International Youth Day, August 12, 2016. On December, 17, 1999, the United Nations General Assembly endorsed the recommendation made by the World Conference of Ministers Responsible for Youth that August 12th be declared International Youth Day. There are 1.8 billion young people ages 10-24 in the world. Now more than ever, with the new 2030 Sustainable Development Goals, this International Youth Day is an opportunity to bring attention to young people’s sexual and reproductive health and rights and demand that these be prioritized by governments around the world. It is high time to invest in young people!
What can you do?
Host a community event to raise awareness about the importance of young people’s sexual and reproductive health and rights and how they relate to the new Sustainable Development Goals.
Engage with coalitions or organizations working in your community to advance young people’s rights and well-being.
Identify and request a meeting with community leaders and/or decision-makers to inform them about the importance of investing in young people and ensuring that they have the information and services to lead healthy lives.
Blog on Advocates’ youth activist website, amplifyyourvoice.org, and write about why you think International Youth Day is important, how you and your peers are making a difference in your community, or what you think policy makers and leaders need to be doing to support young people’s sexual and reproductive health and rights in your country.
To read about sexual and reproductive health and rights issues impacting young people around the world, check out these facts sheets:
New! –Youth and the Global HIV Pandemic
Read here (English)
The Reproductive and Sexual Health of Young People in Low and Middle Income Countries – Read here (English)
The Reproductive and Sexual Health of Adolescent Girls in Low and Middle Income Countries – Read here (English)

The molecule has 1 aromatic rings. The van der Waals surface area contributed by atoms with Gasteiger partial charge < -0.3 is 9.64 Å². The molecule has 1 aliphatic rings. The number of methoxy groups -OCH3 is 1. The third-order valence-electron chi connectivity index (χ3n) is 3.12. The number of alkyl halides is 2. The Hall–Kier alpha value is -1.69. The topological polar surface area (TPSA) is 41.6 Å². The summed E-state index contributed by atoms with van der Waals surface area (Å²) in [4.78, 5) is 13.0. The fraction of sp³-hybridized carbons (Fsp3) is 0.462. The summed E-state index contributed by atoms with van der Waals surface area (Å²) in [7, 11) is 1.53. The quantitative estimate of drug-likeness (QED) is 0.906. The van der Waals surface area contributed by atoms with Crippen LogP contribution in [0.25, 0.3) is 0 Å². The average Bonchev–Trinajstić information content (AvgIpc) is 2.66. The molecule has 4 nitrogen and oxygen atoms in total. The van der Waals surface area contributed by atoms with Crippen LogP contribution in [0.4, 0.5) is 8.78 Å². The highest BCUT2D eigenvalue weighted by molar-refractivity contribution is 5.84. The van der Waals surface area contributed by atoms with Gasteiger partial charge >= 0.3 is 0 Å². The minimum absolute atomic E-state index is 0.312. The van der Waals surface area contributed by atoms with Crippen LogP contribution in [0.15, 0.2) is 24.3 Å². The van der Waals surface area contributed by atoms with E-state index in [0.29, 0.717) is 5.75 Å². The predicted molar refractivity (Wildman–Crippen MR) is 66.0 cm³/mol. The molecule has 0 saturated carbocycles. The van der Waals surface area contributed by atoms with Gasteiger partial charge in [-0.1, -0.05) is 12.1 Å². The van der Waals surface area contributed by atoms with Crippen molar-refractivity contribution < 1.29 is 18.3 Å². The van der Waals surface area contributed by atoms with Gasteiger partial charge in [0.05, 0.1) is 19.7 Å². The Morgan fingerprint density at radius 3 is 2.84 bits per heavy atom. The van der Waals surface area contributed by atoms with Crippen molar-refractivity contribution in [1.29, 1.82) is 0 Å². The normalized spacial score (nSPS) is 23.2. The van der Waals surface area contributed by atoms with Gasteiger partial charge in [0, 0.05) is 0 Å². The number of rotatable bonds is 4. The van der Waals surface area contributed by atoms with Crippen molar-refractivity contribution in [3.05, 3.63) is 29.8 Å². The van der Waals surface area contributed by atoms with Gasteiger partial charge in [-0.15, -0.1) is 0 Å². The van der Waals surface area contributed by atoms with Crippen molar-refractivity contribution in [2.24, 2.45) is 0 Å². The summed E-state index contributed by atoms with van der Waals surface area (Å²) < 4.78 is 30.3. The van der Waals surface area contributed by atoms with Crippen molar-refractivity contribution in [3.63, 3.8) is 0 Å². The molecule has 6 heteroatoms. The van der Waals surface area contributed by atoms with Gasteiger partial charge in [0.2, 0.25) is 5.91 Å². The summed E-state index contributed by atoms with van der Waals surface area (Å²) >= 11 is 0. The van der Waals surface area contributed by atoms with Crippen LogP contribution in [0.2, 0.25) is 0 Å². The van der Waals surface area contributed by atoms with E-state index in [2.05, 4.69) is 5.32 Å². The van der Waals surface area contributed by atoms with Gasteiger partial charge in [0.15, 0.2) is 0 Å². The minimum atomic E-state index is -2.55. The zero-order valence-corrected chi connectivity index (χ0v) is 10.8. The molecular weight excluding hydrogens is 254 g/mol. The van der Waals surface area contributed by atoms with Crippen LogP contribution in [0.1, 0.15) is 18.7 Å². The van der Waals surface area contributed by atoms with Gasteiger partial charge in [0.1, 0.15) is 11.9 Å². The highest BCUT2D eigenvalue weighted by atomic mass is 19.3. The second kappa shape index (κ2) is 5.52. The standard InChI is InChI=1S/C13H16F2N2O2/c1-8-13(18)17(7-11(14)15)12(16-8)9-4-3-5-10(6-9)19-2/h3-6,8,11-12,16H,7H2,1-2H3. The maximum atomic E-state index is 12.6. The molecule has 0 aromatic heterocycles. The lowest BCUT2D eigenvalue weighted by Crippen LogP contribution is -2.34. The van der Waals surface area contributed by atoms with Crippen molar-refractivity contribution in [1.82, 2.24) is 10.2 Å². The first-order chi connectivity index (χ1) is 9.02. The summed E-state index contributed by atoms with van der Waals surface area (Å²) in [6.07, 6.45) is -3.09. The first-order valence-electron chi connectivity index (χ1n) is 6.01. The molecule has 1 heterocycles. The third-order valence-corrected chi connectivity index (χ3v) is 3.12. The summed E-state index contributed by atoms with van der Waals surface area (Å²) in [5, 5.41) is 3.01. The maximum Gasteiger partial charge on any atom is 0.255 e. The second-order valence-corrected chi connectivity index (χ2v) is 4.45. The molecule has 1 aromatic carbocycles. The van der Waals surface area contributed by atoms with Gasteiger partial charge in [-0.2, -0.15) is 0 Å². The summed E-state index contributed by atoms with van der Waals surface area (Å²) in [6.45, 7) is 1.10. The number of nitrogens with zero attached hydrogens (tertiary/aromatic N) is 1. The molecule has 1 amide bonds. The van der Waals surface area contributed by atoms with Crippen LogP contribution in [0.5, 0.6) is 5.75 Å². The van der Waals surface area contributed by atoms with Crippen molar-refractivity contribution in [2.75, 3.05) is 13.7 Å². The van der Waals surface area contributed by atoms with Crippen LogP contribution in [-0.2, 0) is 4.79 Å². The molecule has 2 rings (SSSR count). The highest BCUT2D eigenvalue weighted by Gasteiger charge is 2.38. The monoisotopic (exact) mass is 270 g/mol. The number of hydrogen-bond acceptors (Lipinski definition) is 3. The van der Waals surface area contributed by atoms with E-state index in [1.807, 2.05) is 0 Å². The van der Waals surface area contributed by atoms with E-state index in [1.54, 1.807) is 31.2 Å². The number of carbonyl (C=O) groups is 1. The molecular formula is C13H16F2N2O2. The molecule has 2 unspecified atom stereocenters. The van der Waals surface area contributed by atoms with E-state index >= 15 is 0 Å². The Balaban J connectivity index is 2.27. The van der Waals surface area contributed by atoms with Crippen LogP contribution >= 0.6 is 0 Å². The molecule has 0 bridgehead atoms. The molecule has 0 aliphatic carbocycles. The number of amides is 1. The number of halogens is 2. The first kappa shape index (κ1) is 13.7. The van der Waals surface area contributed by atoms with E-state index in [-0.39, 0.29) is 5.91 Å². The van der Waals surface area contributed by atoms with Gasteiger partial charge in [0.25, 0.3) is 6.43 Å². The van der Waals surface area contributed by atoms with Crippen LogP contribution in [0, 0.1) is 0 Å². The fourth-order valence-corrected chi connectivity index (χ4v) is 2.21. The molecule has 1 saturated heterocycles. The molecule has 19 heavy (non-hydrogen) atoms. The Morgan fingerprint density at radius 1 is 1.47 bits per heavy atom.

Tools You Can Use
New global database/map of sexual rights laws and policies
By the Sexual Rights Initiative
This database of national sexual rights related laws and policies is now live and includes laws/policies, based on the lack of availability of comprehensive information online on these topics : marital rape, adultery, crimes committed in the name of honour and passion, adult sex work, age of sexual consent, contraception, parental consent requirements, spousal consent requirements, conscientious objection, and sexuality education. Resources for other sexual rights issues such as abortion, HIV, and transgender rights, among others, are listed on the ‘Related resources’ page.
Unmet Need for Contraception in Developing Countries: Examining Women’s Reasons for Not Using a Method
By the Guttmacher Institute
While access to contraceptives is a major problem globally, two more significant reasons for them not being used are a dearth of options and information, a new study by the Guttmacher Institute reveals. Only 5 percent of women across 52 countries cited access as the reason for not using contraceptives, while half cited health concerns and infrequent sex, according to data collected between 2005 and 2014 in 32 African countries, 13 Asian countries and 7 in Latin America and the Caribbean. here.
The State of the World’s Children 2016: A fair chance for every child
Each year, UNICEF’s flagship publication, The State of the World’s Children, closely examines a key issue affecting children. Every child has the right to health, education and protection, and every society has a stake in expanding children’s opportunities in life. Yet, around the world, millions of children are denied a fair chance for no reason other than the country, gender or circumstances into which they are born. The State of the World’s Children 2016 argues that progress for the most disadvantaged children is not only a moral, but also a strategic imperative. Stakeholders have a clear choice to make: invest in accelerated progress for the children being left behind, or face the consequences of a far more divided world by 2030.
To access the report, available in English, Spanish, French, Arabic, go here.
To access the report in English, go here.
Building Evidence to Guide PREP Introduction for Adolescent Girls and Young Women
By the Population Council